ROME (Reuters) - The Calabrian mafia’s role as one of Europe’s biggest importers of South American cocaine has made it the most powerful economic force in its poor home region in southern Italy, a report released on Tuesday said.
Direct ties to Mexican and Colombian cocaine cartels, with which it has built trust over the years, have made the ‘Ndrangheta a financial powerhouse, said Italy’s national anti-mafia prosecutors’ office in its annual report.
Both within Italy and in countries like Germany and Holland, “the ‘Ndrangheta has no rivals and, for this reason ... because of its hegemony in drugs trafficking, it has become, against a depressed economic backdrop, the only financially significant player in Calabria and beyond,” the report said.
Though the network has a well-earned reputation for brutality and violence, the ‘Ndrangheta’s real power is economic, said the report, based on mafia investigations and trials conducted between mid-2013 and mid-2014.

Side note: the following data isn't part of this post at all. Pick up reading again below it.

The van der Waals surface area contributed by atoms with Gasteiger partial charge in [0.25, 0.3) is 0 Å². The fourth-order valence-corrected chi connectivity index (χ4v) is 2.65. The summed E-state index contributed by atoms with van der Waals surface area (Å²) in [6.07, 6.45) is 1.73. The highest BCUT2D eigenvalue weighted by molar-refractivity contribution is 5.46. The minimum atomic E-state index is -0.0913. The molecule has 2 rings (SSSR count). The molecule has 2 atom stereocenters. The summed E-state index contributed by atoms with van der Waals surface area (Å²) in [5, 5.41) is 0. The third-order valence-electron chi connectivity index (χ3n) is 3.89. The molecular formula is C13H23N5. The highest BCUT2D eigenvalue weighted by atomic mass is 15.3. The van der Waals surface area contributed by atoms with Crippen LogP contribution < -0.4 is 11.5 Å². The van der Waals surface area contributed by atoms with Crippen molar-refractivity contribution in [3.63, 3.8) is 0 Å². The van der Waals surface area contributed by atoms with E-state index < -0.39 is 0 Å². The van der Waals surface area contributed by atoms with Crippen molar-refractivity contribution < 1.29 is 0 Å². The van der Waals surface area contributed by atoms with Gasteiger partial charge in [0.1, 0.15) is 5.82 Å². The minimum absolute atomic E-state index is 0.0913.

During the current economic slump, which began halfway through 2011, the Calabrian mafia has spread its influence north to cities including Rome, Milan and Bologna, often using its wealth to buy political influence.
“The ‘Ndrangheta has not only been able to penetrate the north’s construction sector ... but it has become one of the most important operators in the whole sector,” the report said.
Companies “capitalized by the ‘Ndrangheta” over time became “front runners in the different sectors where they operate”, which include legal gambling, trucking, and the restaurant and hotel trade.
The ‘Ndrangheta, Sicily’s Cosa Nostra and the Camorra around Naples have long plagued Italy’s south, but recent investigations have shown their influence spreading, which is terrible news for the economy, the euro zone’s third biggest.
Calabria, in the southern toe of Italy, is one of Europe’s poorest regions, with an unemployment rate of more than 20 percent, and the oppressive presence of organized crime is one of the reasons for its decrepit state.
A 2012 Bank of Italy study shows that the economies of two southern regions, Puglia and Basilicata, where there was virtually no organized crime until about four decades ago, were crippled when mafia groups moved in.
The mob’s growing presence hacked an estimated 16 percentage points off per capita GDP in those regions over three decades, the study said.
Editing by Robin Pomeroy